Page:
In August, the Belknap County Convention approved a collective bargaining agreement between Teamsters Local 633 and the county by a 10-5 vote.
The vote provides a 1.4 percent pay raise as well as step increases for the 23 mid-level managers represented by the union, which are based on individual performance reviews, and would increase total compensation by 4.4 percent by those who qualify.
In return, the union members agreed to switch to a less expensive site of service health care plan which will lower health care costs for the county.
A cost summary of the contract shows health insurance costs for the covered employees dropping from $336,433 this year to $322,543, a $13,890 decline, and from $356,881 next year to $300,400, a $56,481 decline.
Commissioners have sought to get the other three county unions to agree to switch to a site of service plan and are currently negotiating with them.

Veterans Day Motorcycle run to honor female Marine

TILTON — Haircuts for Men will host its sixth annual Virginia B. Hutton Veterans Day Motorcycle Run on Wednesday, Nov. 11.
The ride is named in honor of Hutton, a former Sanbornton resident who served in the Marine Corps during World War II and is believed to have been the first female Marine commissioned officer to run a Post Exchange. Hutton and her husband lived on Hermit Lake in Sanbornton for many years, and she served on the town's Conservation Commission. A hiking trail in Sanbornton is named for Hutton, who died in 2012 and was a resident of the Taylor Home in Laconia at that time.
Shari Lebreche, owner of Haircuts for Men, said that the day will get under way with coffee and doughnuts, donated by the Dunkin Donuts at 65 Laconia Road, from 8:30 to 9:30 a.m. at Haircuts for Men, located at 281 Main St. All are welcome, including motorcycle clubs and veterans' organizations, who will be escorted by local and state police. Those who cannot ride a motorcycle are still welcome to participate, said Lebreche, adding that she expects a large turnout for the event.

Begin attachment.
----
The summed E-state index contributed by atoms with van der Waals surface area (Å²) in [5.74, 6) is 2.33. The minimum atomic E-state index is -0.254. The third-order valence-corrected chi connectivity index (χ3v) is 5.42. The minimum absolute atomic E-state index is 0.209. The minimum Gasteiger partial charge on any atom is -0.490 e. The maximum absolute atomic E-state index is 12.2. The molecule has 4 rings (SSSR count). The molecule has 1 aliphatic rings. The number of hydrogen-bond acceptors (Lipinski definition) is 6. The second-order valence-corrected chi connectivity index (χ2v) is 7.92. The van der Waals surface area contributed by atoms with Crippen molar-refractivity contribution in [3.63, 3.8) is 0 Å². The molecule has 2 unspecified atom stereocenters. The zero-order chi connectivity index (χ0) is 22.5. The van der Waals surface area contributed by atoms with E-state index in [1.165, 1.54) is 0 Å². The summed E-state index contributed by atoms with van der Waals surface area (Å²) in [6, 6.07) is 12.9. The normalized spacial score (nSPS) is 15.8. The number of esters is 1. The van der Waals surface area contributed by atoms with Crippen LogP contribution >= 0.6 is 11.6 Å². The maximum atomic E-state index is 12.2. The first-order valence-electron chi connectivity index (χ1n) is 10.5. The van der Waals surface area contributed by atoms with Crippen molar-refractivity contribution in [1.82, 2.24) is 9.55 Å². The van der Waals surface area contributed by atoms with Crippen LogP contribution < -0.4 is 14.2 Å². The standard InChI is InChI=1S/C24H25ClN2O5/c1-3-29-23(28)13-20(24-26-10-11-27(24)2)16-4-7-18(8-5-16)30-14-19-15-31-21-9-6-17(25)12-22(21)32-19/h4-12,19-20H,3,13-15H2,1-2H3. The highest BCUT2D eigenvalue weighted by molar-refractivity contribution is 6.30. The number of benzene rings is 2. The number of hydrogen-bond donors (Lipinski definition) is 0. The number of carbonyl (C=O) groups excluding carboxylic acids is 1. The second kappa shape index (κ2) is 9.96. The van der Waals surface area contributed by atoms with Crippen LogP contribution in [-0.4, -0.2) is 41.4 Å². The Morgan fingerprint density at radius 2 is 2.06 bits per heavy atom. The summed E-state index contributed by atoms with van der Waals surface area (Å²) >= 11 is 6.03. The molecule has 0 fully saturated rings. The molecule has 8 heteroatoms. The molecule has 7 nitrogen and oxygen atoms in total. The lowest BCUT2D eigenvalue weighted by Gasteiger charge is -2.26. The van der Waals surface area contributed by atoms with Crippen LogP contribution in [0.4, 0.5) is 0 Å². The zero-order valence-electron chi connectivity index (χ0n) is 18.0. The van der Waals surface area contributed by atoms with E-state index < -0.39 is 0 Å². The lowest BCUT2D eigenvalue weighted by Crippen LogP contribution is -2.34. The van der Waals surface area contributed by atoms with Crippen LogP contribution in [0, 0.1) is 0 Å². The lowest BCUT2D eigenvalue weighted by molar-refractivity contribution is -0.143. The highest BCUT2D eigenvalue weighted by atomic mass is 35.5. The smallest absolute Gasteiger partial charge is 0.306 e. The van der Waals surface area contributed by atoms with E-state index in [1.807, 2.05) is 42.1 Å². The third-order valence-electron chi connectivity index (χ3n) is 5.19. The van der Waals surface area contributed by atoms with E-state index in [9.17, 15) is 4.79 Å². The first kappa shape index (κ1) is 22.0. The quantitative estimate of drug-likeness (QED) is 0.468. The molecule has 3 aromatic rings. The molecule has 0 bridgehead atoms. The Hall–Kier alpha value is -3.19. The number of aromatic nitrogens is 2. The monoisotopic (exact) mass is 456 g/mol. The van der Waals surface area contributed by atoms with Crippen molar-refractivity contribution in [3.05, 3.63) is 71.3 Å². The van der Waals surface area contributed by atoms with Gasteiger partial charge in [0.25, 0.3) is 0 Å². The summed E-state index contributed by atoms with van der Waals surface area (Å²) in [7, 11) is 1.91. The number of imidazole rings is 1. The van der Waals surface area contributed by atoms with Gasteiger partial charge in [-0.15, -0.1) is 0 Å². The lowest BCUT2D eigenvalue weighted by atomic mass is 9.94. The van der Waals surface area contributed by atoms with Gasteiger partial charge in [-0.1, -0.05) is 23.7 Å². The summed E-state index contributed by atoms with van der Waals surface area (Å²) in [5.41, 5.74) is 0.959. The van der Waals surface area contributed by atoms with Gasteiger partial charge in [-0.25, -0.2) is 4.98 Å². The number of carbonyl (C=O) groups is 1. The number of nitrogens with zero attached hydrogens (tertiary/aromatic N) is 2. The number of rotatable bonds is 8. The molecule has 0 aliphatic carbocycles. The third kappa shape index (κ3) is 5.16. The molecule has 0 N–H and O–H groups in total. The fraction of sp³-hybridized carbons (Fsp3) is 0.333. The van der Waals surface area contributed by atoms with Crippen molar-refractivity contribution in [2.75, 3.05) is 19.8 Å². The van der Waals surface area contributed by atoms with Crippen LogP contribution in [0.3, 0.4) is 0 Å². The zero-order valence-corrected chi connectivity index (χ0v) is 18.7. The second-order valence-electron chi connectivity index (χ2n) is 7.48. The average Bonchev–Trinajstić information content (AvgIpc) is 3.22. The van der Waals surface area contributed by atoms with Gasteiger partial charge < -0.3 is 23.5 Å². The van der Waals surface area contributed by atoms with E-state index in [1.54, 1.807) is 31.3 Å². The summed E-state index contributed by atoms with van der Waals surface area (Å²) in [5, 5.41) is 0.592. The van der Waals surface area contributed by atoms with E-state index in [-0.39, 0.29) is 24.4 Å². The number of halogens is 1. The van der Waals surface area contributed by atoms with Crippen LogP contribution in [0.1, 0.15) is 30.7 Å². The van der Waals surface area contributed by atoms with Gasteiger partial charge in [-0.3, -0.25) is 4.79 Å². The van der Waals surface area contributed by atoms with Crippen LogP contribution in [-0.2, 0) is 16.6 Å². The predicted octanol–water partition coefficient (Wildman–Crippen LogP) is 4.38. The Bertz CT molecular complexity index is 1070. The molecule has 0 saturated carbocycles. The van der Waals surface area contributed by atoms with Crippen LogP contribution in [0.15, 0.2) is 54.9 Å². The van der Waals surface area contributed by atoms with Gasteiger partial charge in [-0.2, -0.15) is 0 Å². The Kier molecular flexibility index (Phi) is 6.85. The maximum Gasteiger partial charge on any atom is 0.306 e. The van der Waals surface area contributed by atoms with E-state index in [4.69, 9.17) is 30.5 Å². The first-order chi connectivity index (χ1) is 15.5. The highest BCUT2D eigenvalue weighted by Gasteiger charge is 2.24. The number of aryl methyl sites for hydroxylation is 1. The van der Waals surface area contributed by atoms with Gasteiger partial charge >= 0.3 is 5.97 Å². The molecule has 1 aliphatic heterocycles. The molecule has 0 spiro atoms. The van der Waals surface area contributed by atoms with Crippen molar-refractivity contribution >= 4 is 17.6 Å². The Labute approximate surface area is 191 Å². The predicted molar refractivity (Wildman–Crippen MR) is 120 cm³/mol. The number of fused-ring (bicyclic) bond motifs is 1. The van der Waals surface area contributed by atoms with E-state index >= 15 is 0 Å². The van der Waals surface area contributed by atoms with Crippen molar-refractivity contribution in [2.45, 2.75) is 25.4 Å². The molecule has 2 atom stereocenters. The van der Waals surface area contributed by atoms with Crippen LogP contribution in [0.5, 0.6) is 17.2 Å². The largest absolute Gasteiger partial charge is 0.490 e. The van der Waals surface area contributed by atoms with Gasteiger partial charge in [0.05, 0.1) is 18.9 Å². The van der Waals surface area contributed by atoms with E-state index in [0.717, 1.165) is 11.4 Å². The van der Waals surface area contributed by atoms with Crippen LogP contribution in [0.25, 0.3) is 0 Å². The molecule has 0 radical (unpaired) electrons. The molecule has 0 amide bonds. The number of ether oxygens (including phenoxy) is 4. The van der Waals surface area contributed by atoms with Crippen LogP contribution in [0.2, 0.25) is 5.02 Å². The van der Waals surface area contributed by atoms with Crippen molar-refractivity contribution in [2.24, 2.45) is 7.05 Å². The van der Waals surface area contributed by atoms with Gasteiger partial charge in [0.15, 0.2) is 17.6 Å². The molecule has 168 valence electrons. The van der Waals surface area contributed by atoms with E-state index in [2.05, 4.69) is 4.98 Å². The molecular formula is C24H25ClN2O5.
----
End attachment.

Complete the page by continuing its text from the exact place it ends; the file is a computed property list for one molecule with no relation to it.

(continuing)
At 9:45 a.m. the police-escorted group will start its ride to the New Hampshire Veterans Cemetery in Boscawen. State and local police will lead the procession. There will be traffic control at major intersections along the route.
The procession will arrive at the cemetery at 10:30 a.m. in time to take part in the 11 a.m. Veterans Day ceremony.
Following the ceremony, the police escorted motorcycle run will proceed to Whiteman-Davidson American Legion Post 49 in Northfield, where participants can eat pizza donated by Uno's Chicago Grill at 120 Laconia Road.
For additional information, call 286-3595 or 774-274-2083.


In our Nov. 4 coverage of Laconia election results, we misspelled the name of the school board representative for Ward 6. She is Heather Lounsbury. Also, the correct spelling of incumbent school board member at-large is Michael Persson.